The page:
Over the years I had several preconceived notions regarding duck hunting. It seemed to follow one basic thought, 4 am in a boat on a frozen lake or river. Over the last 12 months I’ve got my feet wet to the basics. And yes I literally got my feet wet but that’s story for a different time. Our adopted family in Kentucky are about as big into waterfowl hunting as it gets. These guys sit around in the deer stand and day dream about opening day of Duck Season. I’m sitting on the couch looking at fresh pictures off the game cameras and they are finely tuning duck calls. It’s not that deer hunting does not interest the guys but it’s more like a burning passion for the winged creatures. It’s a love hate relationship that you can only understand when you’ve watched a buddy fluent in the language of the duck blow on a call for 5 minutes. It’s a fine art and you can spend the rest of your life watching videos and reading books on mastering the technique of luring weary birds to your spread. The caller might start off with a “Greeting Call” and then move on to the “Feed Call” and if neither work they may fall back to a “Come Back Call”. The Come Back is more times than not followed by a few explicit words that may or may not be directed at the ducks as they fade from vision.
I will take this time to document one of my favorite experiences from duck hunting this past year. A friend invited several of us on a trip to Southern Illinois to the middle of the Mississippi river flyway for a waterfowl experience. By this time I’d been duck hunting on Lake Barkley in Western Kentucky a few times with brothers Jeff and Keith Slaughter and looked forward to the experience. We would be going on a weekend hunt with Greg Kline on the Lyerla Lake Farm.
We struck out from South Alabama on a seven hour drive to meet up with friends in Western Kentucky. From Kentucky we headed North West and three hours later arrived at our destination. The hunting farm is a half a mile and a busy train track away from the Mississippi River. It’s a beautiful farm that supports many different styles of hunting: flooded corn fields and flooded timber represent the basic theme with some dry cut fields offering plenty of variety. The farm is located on the edge of its name sake Lyerla Lake and just outside a wildlife refuge. McClure, Illinois is the nearest town to the farm and is very small. We found great accommodations across the river in Cape Girardeau, Missouri.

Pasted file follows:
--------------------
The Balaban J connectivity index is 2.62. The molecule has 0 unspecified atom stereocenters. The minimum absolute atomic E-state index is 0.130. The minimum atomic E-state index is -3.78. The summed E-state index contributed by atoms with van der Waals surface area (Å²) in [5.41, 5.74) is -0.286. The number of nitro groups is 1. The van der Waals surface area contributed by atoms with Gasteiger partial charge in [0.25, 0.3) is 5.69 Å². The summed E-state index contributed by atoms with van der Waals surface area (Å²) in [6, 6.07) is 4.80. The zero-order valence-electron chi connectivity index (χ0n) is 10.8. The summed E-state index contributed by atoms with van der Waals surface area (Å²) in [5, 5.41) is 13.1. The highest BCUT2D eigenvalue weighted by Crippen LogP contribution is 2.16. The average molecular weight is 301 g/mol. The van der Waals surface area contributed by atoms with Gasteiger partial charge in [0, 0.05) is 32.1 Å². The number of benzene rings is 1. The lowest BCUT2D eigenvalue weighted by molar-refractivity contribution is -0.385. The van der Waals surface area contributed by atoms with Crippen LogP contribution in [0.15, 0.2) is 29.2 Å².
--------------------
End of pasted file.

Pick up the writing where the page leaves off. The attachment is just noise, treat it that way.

Our first hunt we went unguided to a beautiful pit that backed up to a small lake. The setup was in the middle of a large cornfield, and directly in front of the pit and out a couple hundred yards was the large and beautiful Lyerla Lake. The Kentucky brothers donned hip waders and immediately changed the setup of the pond to allow a proper flight/landing area for incoming ducks. This was something I never considered, it’s common knowledge among experienced hunters to move the decoys to accommodate wind direction. You want to create a space for the approaching birds to zero in on and feel safe when gliding in for a landing. 15 short minutes later and the sounds of duck calls were echoing through the large tank pit. These tanks are dug into the ground and work perfectly for an epic hunting setup.
Jeff and Keith worked several groups of ducks coming out of the big lake. Some would tilt their wings and shift direction a little to get a better look but seemed to have other ideas. We saw deer running across the fields and other animals feeding along. Several more ducks buzzed us but not in range. Tim spotted ducks in the distance and the guys fell in with calling and apparently made quite the impression on a group of Gadwalls. Two birds peeled off the rest of the group and made a fatal approach to the spread of decoys floating on the small lake. When the sun finally dropped below the horizon we made our way back to the rustic barn with 6 dead gadwalls and a diver duck. We dropped every bird we could bring in range.